MANHATTAN, Kan. -- Blake Anderson knows where his team's greatest issue lies after just one game: Within itself.
"We're kind of our own worst enemy right now," Anderson said. "We've got to improve. We've got to limit mistakes in a lot of areas. And we've got to grow up quickly."
Growing up quickly won't be easy for the Red Wolves, who are 13-point underdogs today against Kansas State -- their lone Power 5 opponent. And they don't just need to grow up in a single area, either.
It starts with the offense.
"Offensively, we dropped about six, seven balls, two of them inside the 10 that would have given us a chance to score 14 more points than we did," said Anderson, recalling the 37-24 season-opening loss to Memphis last Saturday. "We really struggled on the twist game, which we're going to see twists again this week. A couple critical times where we had big plays and ended up having having holding calls that called plays back."
And then there is the defense.
"Defensively, there's a lot of guys playing out there that haven't played much before, and that's probably where the most glaring issues were," Anderson said. "Miscommunication, misalignment, missed assignments -- we just didn't get give ourselves a chance to be real competitive."
Kansas State is sure to make growing up difficult for ASU. While the Wildcats were picked to finish seventh in the Big 12 this year, beating a Power 5 is not something that comes easy. ASU hasn't beaten a Power 5 team since Texas A&M in 2008, and the Red Wolves are 0-20 since.
And Kansas State, led by second-year Coach Chris Klieman, isn't going to make it any easier.
"They play extremely hard. That's the one thing Coach has them doing," Anderson said. "Last year, first year in, as you watched game-by-game, there is not a game that you turn on and you say, 'Their effort level is bad.' I mean they fly to the ball. And there's a reason he won all those games at North Dakota State before taking the job, and he's instilled that energy level from the beginning."
Arkansas State will have to match Kansas State's intensity from the start if it wants any chance of pulling off the upset. Against Memphis, the Red Wolves did that, jumping out to a 14-7 first-quarter lead.
But the offense stalled in the second and third quarters, leaving ASU too big of a hole to climb out of.
"Those self-inflected wounds are the things we talked about a lot -- things that we did ourselves to take us out drives," offensive coordinator Keith Heckendorf said. "There's simple things we can improve upon that we've got to be better at. And if you eliminate those things and those situations, you don't have that lull. You don't have that where you feel like you're spinning your wheels."
While ASU's offense struggled in spurts against Memphis, its defense struggled the majority of the game, allowing 502 total yards. Kansas State's offense will be different than Memphis, being a run-first team with a dual-threat quarterback in senior Skylar Thompson, who last season totaled 2,315 passing yards, 405 rushing yards and 23 touchdowns -- 12 through the air, 11 on the ground.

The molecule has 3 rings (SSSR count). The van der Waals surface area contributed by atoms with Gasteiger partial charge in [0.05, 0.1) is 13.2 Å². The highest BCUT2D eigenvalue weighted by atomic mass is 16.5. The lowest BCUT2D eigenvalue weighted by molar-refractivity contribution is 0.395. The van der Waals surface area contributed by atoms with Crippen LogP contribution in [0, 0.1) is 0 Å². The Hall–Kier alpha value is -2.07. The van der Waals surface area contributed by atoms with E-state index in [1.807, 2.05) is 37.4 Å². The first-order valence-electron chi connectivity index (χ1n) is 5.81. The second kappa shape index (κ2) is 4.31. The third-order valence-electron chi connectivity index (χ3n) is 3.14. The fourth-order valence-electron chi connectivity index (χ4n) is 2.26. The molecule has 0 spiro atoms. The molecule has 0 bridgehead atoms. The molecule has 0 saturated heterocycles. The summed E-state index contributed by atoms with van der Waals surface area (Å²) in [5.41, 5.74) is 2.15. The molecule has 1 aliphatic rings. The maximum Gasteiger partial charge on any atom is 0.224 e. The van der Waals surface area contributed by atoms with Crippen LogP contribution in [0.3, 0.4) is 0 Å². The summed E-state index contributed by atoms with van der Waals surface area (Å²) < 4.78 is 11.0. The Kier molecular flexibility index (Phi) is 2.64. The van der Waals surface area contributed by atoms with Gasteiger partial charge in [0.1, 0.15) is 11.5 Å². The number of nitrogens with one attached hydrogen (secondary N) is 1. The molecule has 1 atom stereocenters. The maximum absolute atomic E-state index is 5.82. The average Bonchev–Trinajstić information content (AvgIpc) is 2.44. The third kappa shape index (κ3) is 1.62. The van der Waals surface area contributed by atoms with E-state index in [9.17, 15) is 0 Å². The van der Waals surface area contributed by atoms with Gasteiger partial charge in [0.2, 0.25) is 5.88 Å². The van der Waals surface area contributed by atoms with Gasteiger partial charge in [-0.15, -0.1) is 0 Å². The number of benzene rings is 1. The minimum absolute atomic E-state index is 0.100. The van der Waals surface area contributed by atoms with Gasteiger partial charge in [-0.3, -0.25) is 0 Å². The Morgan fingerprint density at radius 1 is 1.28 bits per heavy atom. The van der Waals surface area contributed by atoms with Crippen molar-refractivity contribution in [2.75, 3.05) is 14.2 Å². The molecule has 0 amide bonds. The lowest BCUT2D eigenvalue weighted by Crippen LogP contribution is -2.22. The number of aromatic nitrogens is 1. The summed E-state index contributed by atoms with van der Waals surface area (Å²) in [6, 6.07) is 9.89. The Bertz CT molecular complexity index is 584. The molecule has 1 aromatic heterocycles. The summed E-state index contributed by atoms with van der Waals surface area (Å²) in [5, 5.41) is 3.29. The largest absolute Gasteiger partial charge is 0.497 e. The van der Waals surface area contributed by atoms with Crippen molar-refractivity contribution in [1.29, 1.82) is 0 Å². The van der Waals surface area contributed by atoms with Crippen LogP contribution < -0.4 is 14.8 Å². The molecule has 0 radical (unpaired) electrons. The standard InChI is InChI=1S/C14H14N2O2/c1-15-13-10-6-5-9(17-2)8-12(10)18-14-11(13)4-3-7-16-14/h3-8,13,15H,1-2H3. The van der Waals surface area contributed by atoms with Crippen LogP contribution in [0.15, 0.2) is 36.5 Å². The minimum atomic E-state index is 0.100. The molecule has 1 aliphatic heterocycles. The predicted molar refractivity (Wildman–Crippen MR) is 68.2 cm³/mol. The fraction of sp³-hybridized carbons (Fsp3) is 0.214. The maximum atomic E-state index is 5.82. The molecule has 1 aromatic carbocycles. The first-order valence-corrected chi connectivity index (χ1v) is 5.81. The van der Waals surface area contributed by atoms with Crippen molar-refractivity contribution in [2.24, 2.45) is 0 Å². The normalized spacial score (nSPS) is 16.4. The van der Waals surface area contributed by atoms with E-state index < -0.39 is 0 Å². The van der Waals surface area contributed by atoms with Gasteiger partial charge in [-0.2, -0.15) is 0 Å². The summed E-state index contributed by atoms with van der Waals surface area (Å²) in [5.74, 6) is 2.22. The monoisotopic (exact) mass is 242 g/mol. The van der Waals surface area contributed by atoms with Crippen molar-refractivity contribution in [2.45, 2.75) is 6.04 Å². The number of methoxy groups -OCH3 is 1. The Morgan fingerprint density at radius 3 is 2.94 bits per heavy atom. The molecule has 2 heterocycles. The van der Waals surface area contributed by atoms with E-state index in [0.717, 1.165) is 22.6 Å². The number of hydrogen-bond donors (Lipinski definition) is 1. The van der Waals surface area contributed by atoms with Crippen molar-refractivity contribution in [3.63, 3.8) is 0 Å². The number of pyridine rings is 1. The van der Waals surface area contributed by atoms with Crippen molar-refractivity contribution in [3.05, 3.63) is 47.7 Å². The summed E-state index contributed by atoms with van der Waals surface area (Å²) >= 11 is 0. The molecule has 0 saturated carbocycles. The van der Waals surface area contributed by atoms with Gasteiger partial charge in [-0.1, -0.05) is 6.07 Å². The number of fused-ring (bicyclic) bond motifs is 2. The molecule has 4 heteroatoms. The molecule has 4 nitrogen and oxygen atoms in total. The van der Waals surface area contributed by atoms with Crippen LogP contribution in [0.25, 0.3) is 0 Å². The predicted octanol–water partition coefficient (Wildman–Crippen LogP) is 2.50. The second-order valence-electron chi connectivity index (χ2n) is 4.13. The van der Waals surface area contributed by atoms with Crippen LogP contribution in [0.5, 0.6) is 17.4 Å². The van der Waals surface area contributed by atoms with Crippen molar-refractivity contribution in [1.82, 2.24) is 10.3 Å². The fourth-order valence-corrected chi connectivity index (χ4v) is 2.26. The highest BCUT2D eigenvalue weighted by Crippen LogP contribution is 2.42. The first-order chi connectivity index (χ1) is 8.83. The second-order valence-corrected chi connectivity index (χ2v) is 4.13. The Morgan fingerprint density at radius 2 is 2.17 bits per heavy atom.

"They're going to give you a lot of different personnel packages and formations and things of that you're going to have to really kind of have to make sure your rules are geared out," ASU defensive coordinator David Duggan said. "They want to run the football, play-action pass team -- a little bit like last week, but a little bit more bigger package. They'll be more big up front. We'll have our hands full this week."
Kansas State lost a good amount of its production on both sides of the ball, losing nearly its entire offensive and defensive line.
"I think the only thing we have going in our favor is they're going to have a lot of new people," Anderson said. "They've got three new starters on the defensive front, I think four new starters on the offensive front, lost some running backs -- I'm hoping that we catch them still trying to figure out a little bit who they are and that maybe plays to our favor because beyond that, they're going to run well, they're going to play aggressive ball defensively and it is going to be a tremendous challenge."
Challenge aside, Anderson has seen growth in his team this week on and off the practice field. Now, it's a matter of continuing that growth. And that starts today in Manhattan, Kan.
"Our guys, even coming off the Memphis loss," Anderson said, "they took ownership and they're excited about the opportunity."
ARKANSAS STATE AT KANSAS STATE
WHEN 11 a.m. Central
WHERE Bill Snyder Family Stadium, Manhattan, Kan.
RECORDS Arkansas State 0-1, Kansas State 0-0